Control data entry formats with input masks

When you have several people entering data in your database, you can define how users must enter data in specific fields to help maintain consistency and to make your database easier to manage. For example, you can set an input mask for a form so that users can only enter telephone numbers in the Swedish format or addresses in the French format. You can set a specific format for the input mask, and select another format so that the same data is displayed differently.

This article will help you learn more about input masks, when to use them, and how to create them.

In this article


About input masks

Let's start with where and when you might want to use input masks. You can add input masks to table fields, queries, and to form and report controls.

For example, you can add an input mask to a Date/Time field in a table, or to a text box control on a form that you bind to a Date/Time field. You can also add input masks to form controls, such as text boxes, that you bind to table fields that are set to those data types. If you are unfamiliar with data types, see the article Introduction to data types and field properties.

Input masks provide a set format for data entry in a field by using characters and symbols. When you apply an input mask to a field, anyone who inputs data in that field must follow the specific pattern defined by the input mask. For example, if the database user enters a phone number without the area code, in this particular mask, (___) 555-0187 xt. ___ the user will be unable to save the data until the area code data is added. The exact behavior depends on the how the database designer sets up the input mask.

Input masks provide a large amount of data validation and prevent users from entering invalid data (such as a phone number in a date field). Input masks can also help ensure that users enter data in a consistent way. That consistency can make data easier to find and make it easier to maintain your database.

Remember that you define input masks to control the format in which data is entered in the database but you can apply another format to the same data to change how the data is displayed. For example, your input mask can define dates to be entered in a format such as YYYY.MM.DD, but have the date appear as DD-MMM-YYYY.

The three parts of an input mask

Input masks are made up one mandatory part and two optional parts, and each part is separated by a semicolon. The purpose of each part is as follows:

  • The first part is mandatory. It includes the mask characters or string (series of characters) along with placeholders and literal data such as, parentheses, periods, and hyphens.
  • The second part is optional and refers to the embedded mask characters and how they are stored within the field. If the second part is set to 0, the characters are stored with the data, and if it is set to 1, the characters are only displayed and not stored. Setting the second part to 1 can save database storage space.
  • The third part of the input mask is also optional and indicates a single character or space that is used as a placeholder. By default, Access uses the underscore (_). If you want to use another character, enter it in the third part of your mask.

For example, this is an input mask for a telephone numbers in the U.S. format: (999) 000-000;0;-:

  • The mask uses two placeholder characters, 9 and 0. The 9 indicates an optional digit (which makes it optional to enter an area code), and each 0 indicates a mandatory digit.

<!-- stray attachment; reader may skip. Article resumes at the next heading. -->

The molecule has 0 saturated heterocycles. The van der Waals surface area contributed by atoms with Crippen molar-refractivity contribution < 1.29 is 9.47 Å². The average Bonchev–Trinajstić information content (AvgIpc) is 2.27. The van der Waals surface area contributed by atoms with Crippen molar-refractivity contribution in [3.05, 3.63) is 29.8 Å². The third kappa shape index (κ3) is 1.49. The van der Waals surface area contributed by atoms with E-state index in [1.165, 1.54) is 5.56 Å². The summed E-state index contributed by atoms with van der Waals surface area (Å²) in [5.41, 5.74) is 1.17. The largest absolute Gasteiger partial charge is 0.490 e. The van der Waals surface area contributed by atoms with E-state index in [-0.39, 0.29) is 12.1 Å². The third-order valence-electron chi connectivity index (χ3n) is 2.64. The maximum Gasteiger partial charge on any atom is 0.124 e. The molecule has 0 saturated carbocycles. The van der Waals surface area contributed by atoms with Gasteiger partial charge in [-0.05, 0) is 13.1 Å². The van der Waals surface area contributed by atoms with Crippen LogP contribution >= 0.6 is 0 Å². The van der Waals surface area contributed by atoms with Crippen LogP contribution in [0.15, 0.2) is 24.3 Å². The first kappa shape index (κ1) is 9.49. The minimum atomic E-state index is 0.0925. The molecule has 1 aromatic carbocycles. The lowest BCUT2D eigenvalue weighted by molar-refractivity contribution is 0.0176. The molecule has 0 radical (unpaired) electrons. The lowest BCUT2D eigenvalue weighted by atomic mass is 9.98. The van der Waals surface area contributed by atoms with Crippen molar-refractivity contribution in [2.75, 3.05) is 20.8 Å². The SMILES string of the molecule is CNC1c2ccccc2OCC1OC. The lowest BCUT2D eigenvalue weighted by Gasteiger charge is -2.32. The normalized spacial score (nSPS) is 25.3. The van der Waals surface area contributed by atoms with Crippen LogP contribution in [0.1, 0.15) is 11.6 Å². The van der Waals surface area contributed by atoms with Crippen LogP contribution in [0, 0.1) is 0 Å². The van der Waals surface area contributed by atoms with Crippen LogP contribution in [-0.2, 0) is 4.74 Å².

• The 0 in the second part of the input mask indicates that the mask characters will be stored along with the data.
  • The third part of the input mask specifies that a hyphen (-) instead of the underscore (_) is to be used as the placeholder character.

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Characters that define input masks

The following table lists the placeholder and literal characters for an input mask and explains how it controls data entry:

Character Explanation
0 User must enter a digit (0 to 9).
9 User can enter a digit (0 to 9).
# User can enter a digit, space, plus or minus sign. If skipped, Access enters a blank space.
L User must enter a letter.
? User can enter a letter.
A User must enter a letter or a digit.
a User can enter a letter or a digit.
& User must enter either a character or a space.
C User can enter characters or spaces.
. , : ; - / Decimal and thousands placeholders, date and time separators. The character you select depends on your Microsoft Windows regional settings.
> Coverts all characters that follow to uppercase.
< Converts all characters that follow to lowercase.
! Causes the input mask to fill from left to right instead of from right to left.
\ Characters immediately following will be displayed literally.
"" Characters enclosed in double quotation marks will be displayed literally.

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Create an input mask

You can either quickly add input masks by using the Input Mask Wizard, or specify masks manually by typing custom masks to the Input Mask field property setting.

Add input masks by using the Input Mask Wizard

This section describes how you can add a predefined input mask to a table field, a query, or a form or report control by using the Input Mask Wizard.



Add an input mask to a table field

You can use input masks with fields that are set to the Text, Number (except ReplicationID), Currency, and Date/Time data types.

 Note   If you use an input mask for a Date/Time field, the Date Picker control becomes unavailable for that field.

  1. In the Navigation Pane, right-click the table and click Design View on the shortcut menu.
  2. Click the field where you want to add the input mask.
  3. Under Field Properties, on the General tab, click the Input Mask property box.
  4. Click the Build button Button image to start the Input Mask Wizard.
  5. In the Input Mask list, select the type of mask that you want to add.

input mask wizard

  1. Click Try it and enter data to test how the mask displays.
  2. To keep the input mask without any changes, click Next.
  3. Select an option for how you want the data to be stored.
  4. Click Finish and save your changes.

Add an input mask to a query